Articles | Volume 16, issue 5
https://doi.org/10.5194/tc-16-1927-2022
https://doi.org/10.5194/tc-16-1927-2022
Research article
 | 
20 May 2022
Research article |  | 20 May 2022

Shear-margin melting causes stronger transient ice discharge than ice-stream melting in idealized simulations

Johannes Feldmann, Ronja Reese, Ricarda Winkelmann, and Anders Levermann

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Revised manuscript not accepted

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Cited articles

Adusumilli, S., Fricker, H. A., Medley, B., Padman, L., and Siegfried, M. R.: Interannual Variations in Meltwater Input to the Southern Ocean from Antarctic Ice Shelves, Nat. Geosci., 13, 616–620, https://doi.org/10.1038/s41561-020-0616-z, 2020. a, b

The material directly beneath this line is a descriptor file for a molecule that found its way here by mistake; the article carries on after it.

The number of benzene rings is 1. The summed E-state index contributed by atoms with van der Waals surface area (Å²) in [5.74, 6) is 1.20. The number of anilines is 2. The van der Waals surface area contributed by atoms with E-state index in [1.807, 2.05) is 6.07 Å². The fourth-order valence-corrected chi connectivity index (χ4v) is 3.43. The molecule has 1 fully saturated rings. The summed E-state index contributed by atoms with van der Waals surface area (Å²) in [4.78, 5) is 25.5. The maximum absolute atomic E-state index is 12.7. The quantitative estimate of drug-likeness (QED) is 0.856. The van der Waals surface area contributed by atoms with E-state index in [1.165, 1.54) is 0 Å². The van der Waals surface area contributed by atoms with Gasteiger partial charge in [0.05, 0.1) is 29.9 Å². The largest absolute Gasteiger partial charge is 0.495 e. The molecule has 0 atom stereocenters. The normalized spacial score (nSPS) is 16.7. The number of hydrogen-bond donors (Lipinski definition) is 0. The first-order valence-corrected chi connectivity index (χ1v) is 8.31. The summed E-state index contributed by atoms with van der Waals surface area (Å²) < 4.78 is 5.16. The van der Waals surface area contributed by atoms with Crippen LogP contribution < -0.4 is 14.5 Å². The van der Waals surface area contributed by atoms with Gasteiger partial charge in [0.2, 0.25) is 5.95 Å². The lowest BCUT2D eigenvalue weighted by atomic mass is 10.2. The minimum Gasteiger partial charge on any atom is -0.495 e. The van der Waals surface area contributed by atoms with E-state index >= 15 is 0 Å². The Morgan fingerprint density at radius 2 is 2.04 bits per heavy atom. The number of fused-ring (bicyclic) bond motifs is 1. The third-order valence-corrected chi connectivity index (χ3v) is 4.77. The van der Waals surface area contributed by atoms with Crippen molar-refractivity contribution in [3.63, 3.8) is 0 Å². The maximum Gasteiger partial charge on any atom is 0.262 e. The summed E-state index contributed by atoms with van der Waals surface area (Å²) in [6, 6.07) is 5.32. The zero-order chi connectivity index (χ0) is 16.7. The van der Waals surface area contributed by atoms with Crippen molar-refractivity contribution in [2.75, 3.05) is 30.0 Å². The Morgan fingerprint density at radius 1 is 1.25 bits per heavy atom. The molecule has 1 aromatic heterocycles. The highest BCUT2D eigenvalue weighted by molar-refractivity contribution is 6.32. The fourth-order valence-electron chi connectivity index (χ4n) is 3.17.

Alley, K. E., Scambos, T. A., Siegfried, M. R., and Fricker, H. A.: Impacts of Warm Water on Antarctic Ice Shelf Stability through Basal Channel Formation, Nat. Geosci., 9, 290–293, https://doi.org/10.1038/ngeo2675, 2016. a, b, c
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Alley, R. B., Anandakrishnan, S., Dupont, T. K., Parizek, B. R., and Pollard, D.: Effect of Sedimentation on Ice-Sheet Grounding-Line Stability, Science, 315, 1838–1841, https://doi.org/10.1126/science.1138396, 2007. a
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Short summary
We use a numerical model to simulate the flow of a simplified, buttressed Antarctic-type outlet glacier with an attached ice shelf. We find that after a few years of perturbation such a glacier responds much stronger to melting under the ice-shelf shear margins than to melting in the central fast streaming part of the ice shelf. This study explains the underlying physical mechanism which might gain importance in the future if melt rates under the Antarctic ice shelves continue to increase.